Asians tackle Arab despot
Those familiar with the varied work of Asian Dub Foundation may not be surprised to see them branch out into opera. ADF have a reputation for using their recording career as a stepping stone to other projects: British Council tours to Brazil and Cuba; setting up their own ADF Education network, to promote the teaching of music and technology to young people. Their recording career spans several albums: Facts and Fictions (1995) R.A.F.I (1997) The Mercury Prize-nominated Rafi’s Revenge (1998), Community Music (2000), Enemy of the Enemy (2003) and the latest offering, Tank (2005). This longevity combined with their taste for invention has seen them cement their place as one of the few successful bands to emerge from the plethora of agit-pop collectives of the mid-to-late 1990s.
And given their fondness for tackling political issues, Qadaffi: A Living Myth was a suitably big topic for the big stage. This is the band that went one louder than the Scream in releasing a single entitled Free Satpal Ram, an Asian man who, after defending himself against a racist attacker, is still imprisoned and subjected to mistreatment.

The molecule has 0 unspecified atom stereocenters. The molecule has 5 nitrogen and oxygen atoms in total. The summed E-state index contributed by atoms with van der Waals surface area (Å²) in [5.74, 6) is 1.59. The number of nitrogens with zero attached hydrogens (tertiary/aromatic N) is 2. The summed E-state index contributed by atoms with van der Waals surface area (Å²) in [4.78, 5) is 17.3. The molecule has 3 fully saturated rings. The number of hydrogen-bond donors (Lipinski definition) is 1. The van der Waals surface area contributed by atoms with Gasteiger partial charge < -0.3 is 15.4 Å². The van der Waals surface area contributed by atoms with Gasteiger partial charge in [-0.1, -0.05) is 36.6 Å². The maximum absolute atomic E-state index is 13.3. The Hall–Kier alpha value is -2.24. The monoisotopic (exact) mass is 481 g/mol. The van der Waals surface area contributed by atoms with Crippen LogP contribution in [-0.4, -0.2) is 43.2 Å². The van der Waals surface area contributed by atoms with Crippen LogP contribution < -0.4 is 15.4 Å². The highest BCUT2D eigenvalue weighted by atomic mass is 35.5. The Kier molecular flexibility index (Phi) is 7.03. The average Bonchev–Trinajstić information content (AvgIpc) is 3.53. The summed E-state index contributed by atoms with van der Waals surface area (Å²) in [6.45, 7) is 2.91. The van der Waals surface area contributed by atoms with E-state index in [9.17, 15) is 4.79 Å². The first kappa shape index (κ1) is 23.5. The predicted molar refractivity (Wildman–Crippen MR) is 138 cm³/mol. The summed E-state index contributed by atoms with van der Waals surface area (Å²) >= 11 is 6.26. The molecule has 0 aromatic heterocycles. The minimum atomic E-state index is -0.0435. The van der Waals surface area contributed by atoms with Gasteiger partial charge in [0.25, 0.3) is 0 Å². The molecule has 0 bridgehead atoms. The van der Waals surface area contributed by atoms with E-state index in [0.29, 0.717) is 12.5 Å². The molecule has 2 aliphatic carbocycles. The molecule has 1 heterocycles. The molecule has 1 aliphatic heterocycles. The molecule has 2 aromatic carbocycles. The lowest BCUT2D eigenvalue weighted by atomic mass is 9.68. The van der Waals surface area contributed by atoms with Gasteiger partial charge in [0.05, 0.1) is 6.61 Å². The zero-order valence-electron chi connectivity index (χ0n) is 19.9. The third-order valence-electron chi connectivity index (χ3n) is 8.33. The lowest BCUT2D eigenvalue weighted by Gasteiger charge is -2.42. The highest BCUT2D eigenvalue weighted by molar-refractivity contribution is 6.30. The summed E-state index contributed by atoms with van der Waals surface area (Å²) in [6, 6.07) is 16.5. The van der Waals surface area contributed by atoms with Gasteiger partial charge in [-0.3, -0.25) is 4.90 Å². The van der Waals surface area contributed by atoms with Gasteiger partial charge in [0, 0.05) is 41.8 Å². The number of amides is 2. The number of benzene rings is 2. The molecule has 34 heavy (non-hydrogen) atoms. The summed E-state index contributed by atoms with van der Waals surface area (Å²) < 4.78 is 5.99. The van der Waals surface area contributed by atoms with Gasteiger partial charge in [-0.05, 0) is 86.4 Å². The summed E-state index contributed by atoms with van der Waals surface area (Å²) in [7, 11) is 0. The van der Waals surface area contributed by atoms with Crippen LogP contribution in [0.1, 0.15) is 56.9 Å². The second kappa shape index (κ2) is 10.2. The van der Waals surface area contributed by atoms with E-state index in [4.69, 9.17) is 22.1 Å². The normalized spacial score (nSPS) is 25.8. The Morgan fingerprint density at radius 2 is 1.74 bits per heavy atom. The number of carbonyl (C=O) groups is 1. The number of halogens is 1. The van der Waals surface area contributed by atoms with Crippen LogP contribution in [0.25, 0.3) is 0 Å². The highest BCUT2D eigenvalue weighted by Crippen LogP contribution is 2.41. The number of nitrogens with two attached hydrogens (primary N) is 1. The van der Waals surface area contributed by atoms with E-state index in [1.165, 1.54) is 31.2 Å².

In ADF’s hands, the thought provoking subject matter comes to life, inviting the audience to ponder key phases of the life of the Libyan leader. Asian Dub Foundation can pat themselves on the back by extending their creative portfolio another dimension. The production may have ended, but the music throughout was fantastic – the traditional ADF bassline spliced with mystic Eastern melody – the soundtrack to the production, should it see the light of day, will be well worth parting with a few pounds for.
Go here for reflections on the operatic hagiography. Who knows, ADF could well be writing ‘Hussein, man or living moustache’ or ‘Ahmadinejad, the world’s most dangerous side parting’ in a few years time.